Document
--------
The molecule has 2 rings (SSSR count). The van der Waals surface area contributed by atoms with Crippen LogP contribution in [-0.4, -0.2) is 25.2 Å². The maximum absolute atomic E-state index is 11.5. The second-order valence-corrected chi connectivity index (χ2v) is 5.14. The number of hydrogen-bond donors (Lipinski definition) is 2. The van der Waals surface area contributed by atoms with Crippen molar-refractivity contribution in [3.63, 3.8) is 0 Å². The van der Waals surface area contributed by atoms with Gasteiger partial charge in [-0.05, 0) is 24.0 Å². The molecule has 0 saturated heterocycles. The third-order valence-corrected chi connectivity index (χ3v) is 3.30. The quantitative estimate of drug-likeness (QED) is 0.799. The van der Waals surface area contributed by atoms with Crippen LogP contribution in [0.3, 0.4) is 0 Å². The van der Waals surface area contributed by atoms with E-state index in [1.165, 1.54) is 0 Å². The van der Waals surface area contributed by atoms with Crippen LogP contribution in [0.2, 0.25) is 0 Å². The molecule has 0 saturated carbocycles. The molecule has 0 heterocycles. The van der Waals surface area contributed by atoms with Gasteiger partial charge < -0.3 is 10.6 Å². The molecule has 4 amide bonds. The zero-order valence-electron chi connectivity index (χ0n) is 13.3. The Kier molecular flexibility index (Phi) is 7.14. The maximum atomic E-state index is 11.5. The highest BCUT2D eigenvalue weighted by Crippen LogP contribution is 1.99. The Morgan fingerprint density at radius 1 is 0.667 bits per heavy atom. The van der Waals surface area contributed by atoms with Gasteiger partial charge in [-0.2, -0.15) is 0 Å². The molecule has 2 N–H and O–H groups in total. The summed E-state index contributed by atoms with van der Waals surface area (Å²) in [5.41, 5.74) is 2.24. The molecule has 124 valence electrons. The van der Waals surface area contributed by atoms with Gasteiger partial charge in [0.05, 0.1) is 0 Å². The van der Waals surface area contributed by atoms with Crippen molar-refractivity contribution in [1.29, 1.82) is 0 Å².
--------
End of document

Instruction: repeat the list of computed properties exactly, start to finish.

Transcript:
The molecule has 2 rings (SSSR count). The van der Waals surface area contributed by atoms with Crippen LogP contribution in [-0.4, -0.2) is 25.2 Å². The maximum absolute atomic E-state index is 11.5. The second-order valence-corrected chi connectivity index (χ2v) is 5.14. The number of hydrogen-bond donors (Lipinski definition) is 2. The van der Waals surface area contributed by atoms with Crippen molar-refractivity contribution in [3.63, 3.8) is 0 Å². The van der Waals surface area contributed by atoms with Gasteiger partial charge in [-0.05, 0) is 24.0 Å². The molecule has 0 saturated heterocycles. The third-order valence-corrected chi connectivity index (χ3v) is 3.30. The quantitative estimate of drug-likeness (QED) is 0.799. The van der Waals surface area contributed by atoms with Crippen LogP contribution in [0.3, 0.4) is 0 Å². The van der Waals surface area contributed by atoms with E-state index in [1.165, 1.54) is 0 Å². The van der Waals surface area contributed by atoms with Crippen LogP contribution in [0.2, 0.25) is 0 Å². The molecule has 0 saturated carbocycles. The molecule has 0 heterocycles. The van der Waals surface area contributed by atoms with Gasteiger partial charge < -0.3 is 10.6 Å². The molecule has 4 amide bonds. The zero-order valence-electron chi connectivity index (χ0n) is 13.3. The Kier molecular flexibility index (Phi) is 7.14. The maximum atomic E-state index is 11.5. The highest BCUT2D eigenvalue weighted by Crippen LogP contribution is 1.99. The Morgan fingerprint density at radius 1 is 0.667 bits per heavy atom. The van der Waals surface area contributed by atoms with Gasteiger partial charge in [-0.2, -0.15) is 0 Å². The molecule has 2 N–H and O–H groups in total. The summed E-state index contributed by atoms with van der Waals surface area (Å²) in [5.41, 5.74) is 2.24. The molecule has 124 valence electrons. The van der Waals surface area contributed by atoms with Gasteiger partial charge in [0.05, 0.1) is 0 Å². The van der Waals surface area contributed by atoms with Crippen molar-refractivity contribution in [1.29, 1.82) is 0 Å².